That time my home saved my life

And what the lessons have taught me about running for the Register of Deeds

Our little corner of Google Maps on Manchester Street.

It was 2008, we had just recently become homeowners and I was preparing to graduate from law school and take the Massachusetts bar exam.

We were no strangers to the recession and it was around that time my family really began to feel the impact. My husband’s overtime had been eliminated and I needed to take a leave of absence from my contracted position with the Metropolitan Area Planning Council to study for the bar exam. I would lose months of income. Faced with that reality, my husband and I decided that I should apply for what is called a “bar loan” that would allow us to still pay our mortgage and other bills such as daycare and electricity.

Shortly after passing the bar I took a position with my local State Senator and was making $40k/year. With overtime still not available and my limited income our bills began to pile up and our family had to make the kinds of hard decisions a lot families hit by the recession faced:

Which bills would get paid and which ones would not?

One of those bills was the bar loan.

I was devastated when the countless demands were coming in and I had no money to pay for them or even set up a payment plan that I could honestly follow on our budget. Eventually I began receiving court notices informing me of law suits by creditors. I retained the services of an attorney and offered settle offers and set up payment plans.

When we presented the bar loan creditor with a settlement offer the request was denied because what I could pay would barely pay for the interest that was accruing each month. The payment was requested. Despite my hardest efforts to resolve this issue a lien was placed on my home by the bar loan creditor. The lien ensures that the once unsecured creditor will receive payment if I were to sell my home. Ultimately making them a secured creditor at the attachment of the lien to my home.

For almost a year I have been aggressively tackling my debts and to date have expended over $10,000 settling debts. The lien is the largest debt I have, next to my student kind of course. Recently, my husband and I discussed refinancing our home and the lien again was brought up. Thankfully my family is in a better financial situation today and we are currently in negotiations with the creditor to pay this debt off and move toward rebuilding my credit and regaining the financial freedom I had just 8 years ago.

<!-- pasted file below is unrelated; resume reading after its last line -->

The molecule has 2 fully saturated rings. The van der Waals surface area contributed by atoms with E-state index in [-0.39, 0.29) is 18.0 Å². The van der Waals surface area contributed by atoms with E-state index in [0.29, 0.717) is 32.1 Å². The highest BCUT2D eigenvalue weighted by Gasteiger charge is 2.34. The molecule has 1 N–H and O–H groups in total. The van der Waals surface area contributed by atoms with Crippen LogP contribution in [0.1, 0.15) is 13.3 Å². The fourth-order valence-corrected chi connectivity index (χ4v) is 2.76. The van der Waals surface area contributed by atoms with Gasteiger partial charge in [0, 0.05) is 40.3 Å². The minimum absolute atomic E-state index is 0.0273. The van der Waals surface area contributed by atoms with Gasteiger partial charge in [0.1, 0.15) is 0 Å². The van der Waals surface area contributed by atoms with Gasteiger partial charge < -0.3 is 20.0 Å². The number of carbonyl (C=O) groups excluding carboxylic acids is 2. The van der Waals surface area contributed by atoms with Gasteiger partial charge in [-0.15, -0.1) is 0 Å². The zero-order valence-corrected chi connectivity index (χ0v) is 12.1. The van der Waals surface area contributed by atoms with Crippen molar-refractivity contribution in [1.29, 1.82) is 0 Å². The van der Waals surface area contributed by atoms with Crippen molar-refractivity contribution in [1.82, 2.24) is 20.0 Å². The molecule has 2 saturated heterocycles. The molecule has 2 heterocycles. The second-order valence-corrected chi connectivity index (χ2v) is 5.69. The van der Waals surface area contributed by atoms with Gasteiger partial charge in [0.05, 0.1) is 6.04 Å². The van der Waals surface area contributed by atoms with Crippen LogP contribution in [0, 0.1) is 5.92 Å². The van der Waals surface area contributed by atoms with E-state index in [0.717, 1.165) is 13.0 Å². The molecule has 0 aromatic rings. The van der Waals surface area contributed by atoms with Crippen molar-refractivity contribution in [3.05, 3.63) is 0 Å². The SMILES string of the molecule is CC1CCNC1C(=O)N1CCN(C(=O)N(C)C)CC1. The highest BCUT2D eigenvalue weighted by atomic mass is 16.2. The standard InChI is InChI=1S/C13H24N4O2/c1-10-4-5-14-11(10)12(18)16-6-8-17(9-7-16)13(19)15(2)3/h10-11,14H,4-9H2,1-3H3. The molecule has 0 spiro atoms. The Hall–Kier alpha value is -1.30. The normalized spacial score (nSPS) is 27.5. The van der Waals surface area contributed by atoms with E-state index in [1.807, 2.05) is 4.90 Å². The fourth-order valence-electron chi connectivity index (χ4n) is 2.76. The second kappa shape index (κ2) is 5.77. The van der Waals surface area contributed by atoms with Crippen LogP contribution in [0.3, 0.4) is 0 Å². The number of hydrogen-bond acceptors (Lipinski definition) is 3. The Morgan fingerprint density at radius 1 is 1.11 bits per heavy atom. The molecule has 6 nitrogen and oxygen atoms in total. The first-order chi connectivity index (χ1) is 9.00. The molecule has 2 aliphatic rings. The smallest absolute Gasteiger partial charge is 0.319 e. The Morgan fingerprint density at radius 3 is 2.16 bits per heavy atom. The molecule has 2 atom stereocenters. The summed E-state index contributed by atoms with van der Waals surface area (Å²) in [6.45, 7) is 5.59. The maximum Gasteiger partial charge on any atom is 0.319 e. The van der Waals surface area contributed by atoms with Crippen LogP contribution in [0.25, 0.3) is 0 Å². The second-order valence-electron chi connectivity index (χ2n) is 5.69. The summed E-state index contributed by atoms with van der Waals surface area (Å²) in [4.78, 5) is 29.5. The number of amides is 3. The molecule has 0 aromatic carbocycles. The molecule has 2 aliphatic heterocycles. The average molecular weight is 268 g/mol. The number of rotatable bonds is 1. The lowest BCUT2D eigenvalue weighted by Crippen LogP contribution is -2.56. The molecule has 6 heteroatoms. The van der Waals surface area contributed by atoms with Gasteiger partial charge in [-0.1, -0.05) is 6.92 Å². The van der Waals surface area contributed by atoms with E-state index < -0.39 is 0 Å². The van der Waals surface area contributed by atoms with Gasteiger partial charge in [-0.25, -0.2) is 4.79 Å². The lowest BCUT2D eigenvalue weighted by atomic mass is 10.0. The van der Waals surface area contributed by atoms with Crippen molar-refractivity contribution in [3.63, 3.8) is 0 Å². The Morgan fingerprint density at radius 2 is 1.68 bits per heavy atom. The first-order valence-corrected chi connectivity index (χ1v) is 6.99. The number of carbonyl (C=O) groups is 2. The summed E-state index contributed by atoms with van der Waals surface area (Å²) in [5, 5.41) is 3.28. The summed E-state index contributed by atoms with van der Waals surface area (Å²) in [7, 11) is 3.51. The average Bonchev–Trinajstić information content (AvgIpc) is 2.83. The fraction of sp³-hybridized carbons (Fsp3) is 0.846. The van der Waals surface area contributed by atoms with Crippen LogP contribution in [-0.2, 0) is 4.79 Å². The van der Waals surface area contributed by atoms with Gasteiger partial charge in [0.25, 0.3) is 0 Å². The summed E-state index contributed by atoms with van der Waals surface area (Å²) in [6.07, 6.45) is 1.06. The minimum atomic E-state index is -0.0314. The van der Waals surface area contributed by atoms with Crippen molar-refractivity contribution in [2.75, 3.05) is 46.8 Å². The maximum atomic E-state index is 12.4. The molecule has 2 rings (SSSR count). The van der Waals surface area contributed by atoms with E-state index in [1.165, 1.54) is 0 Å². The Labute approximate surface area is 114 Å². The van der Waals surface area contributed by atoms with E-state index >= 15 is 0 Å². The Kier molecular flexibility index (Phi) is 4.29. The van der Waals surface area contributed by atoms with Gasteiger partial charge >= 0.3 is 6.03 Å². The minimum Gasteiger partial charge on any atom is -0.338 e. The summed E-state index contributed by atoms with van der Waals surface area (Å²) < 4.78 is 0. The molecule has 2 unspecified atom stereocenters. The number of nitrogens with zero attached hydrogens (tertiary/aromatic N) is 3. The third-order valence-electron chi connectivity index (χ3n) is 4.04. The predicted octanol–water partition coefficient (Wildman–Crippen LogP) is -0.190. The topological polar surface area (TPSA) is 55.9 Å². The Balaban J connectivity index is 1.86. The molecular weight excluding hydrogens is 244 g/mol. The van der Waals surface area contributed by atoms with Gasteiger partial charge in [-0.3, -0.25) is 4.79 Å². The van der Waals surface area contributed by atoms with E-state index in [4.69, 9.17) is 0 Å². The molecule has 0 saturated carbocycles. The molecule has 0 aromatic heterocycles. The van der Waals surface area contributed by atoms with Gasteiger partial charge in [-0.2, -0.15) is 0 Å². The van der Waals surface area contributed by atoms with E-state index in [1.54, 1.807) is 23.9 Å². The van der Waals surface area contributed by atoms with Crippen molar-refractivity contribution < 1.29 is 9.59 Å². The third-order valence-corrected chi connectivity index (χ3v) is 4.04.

But in that time when I needed it most, my home saved my life.

I had a homestead put on my home shortly after I brought it and that saved me from having the creditors sell my house to pay off the debt. Being homeless was a real possibility. I had no choice but to take the loan out. We had just moved into the house a year prior and used our savings to make it a reality. We had nothing. I already faced homelessness with my daughter and there was no way I was going back to a shelter. So we made hard choices and as a result we still own our home 9 years later. We may have had our lights turned off from time to time, but the roof is still over our heads, and I’m thankful for that.

Just thinking about some of the challenges we faced 4 to 5 years ago makes my stomach turn. I can’t remember how many sleepless nights I had. I honestly thought I had failed my family.

But these are the hard lessons I’ve learned and the experience I want to bring to this office. Filing a Homestead on my house is the only thing that kept us in it. That protection allowed me to have a safety net when the hard choices came and when I was left with no other options. But I was one of the lucky ones, I had that kind of information available to me and it is why I am still a homeowner today. I want to empower the entire community, from the moment they take on the responsibility of owning property, with the information they need to preserve that wealth.

Because owning a home isn’t easy, but it is the kind of security that families, communities, and futures are built on.

And a day may come when that home saves your life.

My name is Stephanie Everett and I’m running for Suffolk County Register of Deeds.

Stephanie was born and raised in Mattapan, where she currently resides with her husband and children. Stephanie has firsthand, personal experience with the impact properly managed government programs can have at opening doors and changing lives. She was a participant in the METCO program and graduated from the Boston Public Schools. Stephanie holds a B.A. from Northeastern University and a law degree from Suffolk University.

Follow her on Twitter (@SEverettBoston) and on Facebook (SEverettBoston).

For more information on Stephanie’s campaign visit: